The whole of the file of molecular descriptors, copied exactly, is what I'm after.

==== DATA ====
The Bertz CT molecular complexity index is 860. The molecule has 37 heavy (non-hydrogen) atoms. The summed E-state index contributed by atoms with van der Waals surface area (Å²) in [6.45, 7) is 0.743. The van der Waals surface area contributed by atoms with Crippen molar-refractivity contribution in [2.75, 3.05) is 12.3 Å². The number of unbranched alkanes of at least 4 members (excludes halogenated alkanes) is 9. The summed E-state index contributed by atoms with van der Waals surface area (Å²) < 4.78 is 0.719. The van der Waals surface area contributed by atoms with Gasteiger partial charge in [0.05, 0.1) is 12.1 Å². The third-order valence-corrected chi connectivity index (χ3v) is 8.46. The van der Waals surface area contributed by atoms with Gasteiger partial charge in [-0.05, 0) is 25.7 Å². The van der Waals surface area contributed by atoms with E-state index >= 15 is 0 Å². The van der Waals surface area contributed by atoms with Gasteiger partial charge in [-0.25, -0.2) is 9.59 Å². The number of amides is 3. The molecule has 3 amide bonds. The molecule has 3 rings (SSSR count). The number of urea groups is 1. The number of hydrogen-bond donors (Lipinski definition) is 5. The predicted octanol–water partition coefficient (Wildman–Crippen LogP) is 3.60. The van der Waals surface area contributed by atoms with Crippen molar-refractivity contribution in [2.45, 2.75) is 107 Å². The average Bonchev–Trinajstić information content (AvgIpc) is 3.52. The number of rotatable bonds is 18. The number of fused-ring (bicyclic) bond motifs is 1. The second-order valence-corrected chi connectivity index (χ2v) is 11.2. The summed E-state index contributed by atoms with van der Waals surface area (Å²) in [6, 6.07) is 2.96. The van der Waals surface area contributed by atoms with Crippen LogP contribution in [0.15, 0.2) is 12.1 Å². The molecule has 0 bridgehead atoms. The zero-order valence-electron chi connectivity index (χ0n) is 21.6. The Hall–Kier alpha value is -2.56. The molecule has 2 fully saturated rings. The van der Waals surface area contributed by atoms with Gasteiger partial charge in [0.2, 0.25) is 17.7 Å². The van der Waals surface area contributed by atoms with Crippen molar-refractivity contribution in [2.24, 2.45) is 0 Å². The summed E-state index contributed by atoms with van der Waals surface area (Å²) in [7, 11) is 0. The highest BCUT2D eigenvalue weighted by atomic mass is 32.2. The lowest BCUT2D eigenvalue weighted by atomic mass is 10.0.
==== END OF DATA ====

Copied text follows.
The Bertz CT molecular complexity index is 860. The molecule has 37 heavy (non-hydrogen) atoms. The summed E-state index contributed by atoms with van der Waals surface area (Å²) in [6.45, 7) is 0.743. The van der Waals surface area contributed by atoms with Crippen molar-refractivity contribution in [2.75, 3.05) is 12.3 Å². The number of unbranched alkanes of at least 4 members (excludes halogenated alkanes) is 9. The summed E-state index contributed by atoms with van der Waals surface area (Å²) < 4.78 is 0.719. The van der Waals surface area contributed by atoms with Gasteiger partial charge in [0.05, 0.1) is 12.1 Å². The third-order valence-corrected chi connectivity index (χ3v) is 8.46. The van der Waals surface area contributed by atoms with Gasteiger partial charge in [-0.05, 0) is 25.7 Å². The van der Waals surface area contributed by atoms with E-state index >= 15 is 0 Å². The van der Waals surface area contributed by atoms with Gasteiger partial charge in [-0.25, -0.2) is 9.59 Å². The number of amides is 3. The molecule has 3 amide bonds. The molecule has 3 rings (SSSR count). The number of urea groups is 1. The number of hydrogen-bond donors (Lipinski definition) is 5. The predicted octanol–water partition coefficient (Wildman–Crippen LogP) is 3.60. The van der Waals surface area contributed by atoms with Crippen molar-refractivity contribution in [2.45, 2.75) is 107 Å². The average Bonchev–Trinajstić information content (AvgIpc) is 3.52. The number of rotatable bonds is 18. The number of fused-ring (bicyclic) bond motifs is 1. The second-order valence-corrected chi connectivity index (χ2v) is 11.2. The summed E-state index contributed by atoms with van der Waals surface area (Å²) in [6, 6.07) is 2.96. The van der Waals surface area contributed by atoms with Crippen LogP contribution in [0.15, 0.2) is 12.1 Å². The molecule has 0 bridgehead atoms. The zero-order valence-electron chi connectivity index (χ0n) is 21.6. The Hall–Kier alpha value is -2.56. The molecule has 2 fully saturated rings. The van der Waals surface area contributed by atoms with Gasteiger partial charge in [0.2, 0.25) is 17.7 Å². The van der Waals surface area contributed by atoms with Crippen molar-refractivity contribution in [2.24, 2.45) is 0 Å². The summed E-state index contributed by atoms with van der Waals surface area (Å²) in [7, 11) is 0. The highest BCUT2D eigenvalue weighted by atomic mass is 32.2. The lowest BCUT2D eigenvalue weighted by atomic mass is 10.0.